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Admiral David D. Porter, The Naval History of the Civil War., Chapter 59: (search)
Schooner Adeline 4,086 87 1,244 82 2,844 05 do Oct. 16, 1862 Connecticut. Schooner Aristides No final decree. 125 00 67 37 57 63 do     Schooner Agnes 24,162 76 1,761 96 22,400 80 do Feb. 17, 1863 Huntsville. Schooner Ariel 8,533 54 739 25 7,794 29 do Oct. 14, 1863 Huntsville. Schooner Avenger 1,190 01 233 70 956 31 do Oct. 17, 1863 Sagamore. Schooner Agnes 435 00 165 17 269 83 do Oct. 24, 1863 Sagamore. Schooner Adventure 2,046 97 521 63 1,625 34 do Oct. 17, 1863 Henry Jones, Kensington, Rachel Seaman. Brig Amy Warwick 139,202 08 576 89 138,625 13 Boston July 14, 1863 Quaker City. Schooner Alma 3,748 06 885 32 2,362 74 do Nov. 5, 1863 Perry. Sloop Ann Squires. 2,118 11 345 59 1,772 52 Washington Oct. 19, 1863 William Bacon. Schooner American Coaster 350 00 119 27 230 73 do Oct. 19, 1863 Currituck. Ship Amelia $5,708.32 awarded to claimants. 30,446 32 $5,708.32 awarded to claimants.5,708 32 18,066 90 Philadelphia Dec. 3, 1862 Vandalia, Fl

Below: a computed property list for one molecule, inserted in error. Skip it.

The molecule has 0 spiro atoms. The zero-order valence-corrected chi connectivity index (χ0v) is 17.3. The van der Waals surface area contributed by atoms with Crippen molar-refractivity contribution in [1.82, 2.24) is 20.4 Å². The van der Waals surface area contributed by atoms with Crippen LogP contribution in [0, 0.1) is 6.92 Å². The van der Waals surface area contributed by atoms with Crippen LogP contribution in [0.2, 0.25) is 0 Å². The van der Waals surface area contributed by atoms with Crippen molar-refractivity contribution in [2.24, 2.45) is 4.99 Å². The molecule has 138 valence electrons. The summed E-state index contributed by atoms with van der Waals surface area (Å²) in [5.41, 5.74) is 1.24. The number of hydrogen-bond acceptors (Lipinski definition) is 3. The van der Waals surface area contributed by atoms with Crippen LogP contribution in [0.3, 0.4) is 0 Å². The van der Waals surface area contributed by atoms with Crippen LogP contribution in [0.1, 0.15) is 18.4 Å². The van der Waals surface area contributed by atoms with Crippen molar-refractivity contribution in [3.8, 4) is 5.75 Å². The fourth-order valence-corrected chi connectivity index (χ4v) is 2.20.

miles, m. Sarah Clough, of Medford, July 9, 1815, who d. Sept. 5, 1824. They had--  1-2Sarah, b. June 1, 1816; m. Philip Putney.  3Miles, b. Oct. 29, 1817; m. 1st, E. Paine; 2d, A. Weston.  4Eden, b. May 25, 1819; m. Mary Ann Tufts.  5Elizabeth C., b. Aug. 7, 1821; m. Albert Hadley, of Eden, Me.   He m., 2d, Charlotte Peirce, April 10, 1825, who d. March 20, 1832; and had--  6Charlotte, b. Aug. 16, 1825.  7Henry, b. Sept. 21, 1829; m. Matilda Headley.  8Mary, b. Sept. 2, 1831; m. Henry Jones.  1SAVEL, Thomas, m. Miriam Royall, Dec. 23, 1773, and had--  1-2Thomas.  3Elizabeth, b. Dec. 20, 1784.  4Miriam, b. Apr. 19, 1787.   Thomas Savel, Jr., m. Mary Francis, Dec. 22, 1799.   Margaret Savel, Jr., m. James Buckman, Feb. 12, 1778.   Martha, Savel, Jr., m. Benjamin Floyd, Jan. 7, 1779.   Joseph, Savel, Jr., d. June 2, 1776.   Widow Martha, Savel, Jr., d. Dec. 10, 1786.  1Seccomb, Richard, came from the west of England; settled at Lynn as early as 16
Southern Historical Society Papers, Volume 6. (ed. Reverend J. William Jones), Detailed Minutiae of soldier life. (search)